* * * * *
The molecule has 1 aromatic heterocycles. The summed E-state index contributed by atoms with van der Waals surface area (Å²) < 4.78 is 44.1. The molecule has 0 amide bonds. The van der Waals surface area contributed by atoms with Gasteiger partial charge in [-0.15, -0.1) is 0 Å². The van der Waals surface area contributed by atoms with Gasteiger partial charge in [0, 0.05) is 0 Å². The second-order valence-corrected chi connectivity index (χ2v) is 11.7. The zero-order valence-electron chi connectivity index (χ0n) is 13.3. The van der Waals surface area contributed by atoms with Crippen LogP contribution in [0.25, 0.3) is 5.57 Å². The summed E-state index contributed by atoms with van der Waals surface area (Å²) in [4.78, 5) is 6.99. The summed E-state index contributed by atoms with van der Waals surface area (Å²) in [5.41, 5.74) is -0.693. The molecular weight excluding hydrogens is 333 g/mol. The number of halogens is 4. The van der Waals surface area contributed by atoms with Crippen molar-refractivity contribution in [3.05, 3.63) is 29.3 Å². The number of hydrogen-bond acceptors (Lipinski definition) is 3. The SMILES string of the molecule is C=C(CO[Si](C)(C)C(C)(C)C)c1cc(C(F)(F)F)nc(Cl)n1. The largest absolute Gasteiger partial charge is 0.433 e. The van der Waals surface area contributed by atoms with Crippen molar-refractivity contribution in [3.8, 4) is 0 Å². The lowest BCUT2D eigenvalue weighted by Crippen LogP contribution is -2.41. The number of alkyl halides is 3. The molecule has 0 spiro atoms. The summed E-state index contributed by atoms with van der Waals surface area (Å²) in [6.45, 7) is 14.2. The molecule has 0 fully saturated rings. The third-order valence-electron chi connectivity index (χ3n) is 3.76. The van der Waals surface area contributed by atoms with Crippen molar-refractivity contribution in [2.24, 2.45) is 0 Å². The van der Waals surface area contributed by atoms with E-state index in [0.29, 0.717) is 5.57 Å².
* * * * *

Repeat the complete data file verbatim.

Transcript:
The molecule has 1 aromatic heterocycles. The summed E-state index contributed by atoms with van der Waals surface area (Å²) < 4.78 is 44.1. The molecule has 0 amide bonds. The van der Waals surface area contributed by atoms with Gasteiger partial charge in [-0.15, -0.1) is 0 Å². The van der Waals surface area contributed by atoms with Gasteiger partial charge in [0, 0.05) is 0 Å². The second-order valence-corrected chi connectivity index (χ2v) is 11.7. The zero-order valence-electron chi connectivity index (χ0n) is 13.3. The van der Waals surface area contributed by atoms with Crippen LogP contribution in [0.25, 0.3) is 5.57 Å². The summed E-state index contributed by atoms with van der Waals surface area (Å²) in [4.78, 5) is 6.99. The summed E-state index contributed by atoms with van der Waals surface area (Å²) in [5.41, 5.74) is -0.693. The molecular weight excluding hydrogens is 333 g/mol. The number of halogens is 4. The van der Waals surface area contributed by atoms with Crippen molar-refractivity contribution in [3.05, 3.63) is 29.3 Å². The number of hydrogen-bond acceptors (Lipinski definition) is 3. The SMILES string of the molecule is C=C(CO[Si](C)(C)C(C)(C)C)c1cc(C(F)(F)F)nc(Cl)n1. The largest absolute Gasteiger partial charge is 0.433 e. The van der Waals surface area contributed by atoms with Crippen molar-refractivity contribution in [3.8, 4) is 0 Å². The lowest BCUT2D eigenvalue weighted by Crippen LogP contribution is -2.41. The number of alkyl halides is 3. The molecule has 0 spiro atoms. The summed E-state index contributed by atoms with van der Waals surface area (Å²) in [6.45, 7) is 14.2. The molecule has 0 fully saturated rings. The third-order valence-electron chi connectivity index (χ3n) is 3.76. The van der Waals surface area contributed by atoms with Crippen molar-refractivity contribution in [2.24, 2.45) is 0 Å². The van der Waals surface area contributed by atoms with E-state index in [0.29, 0.717) is 5.57 Å².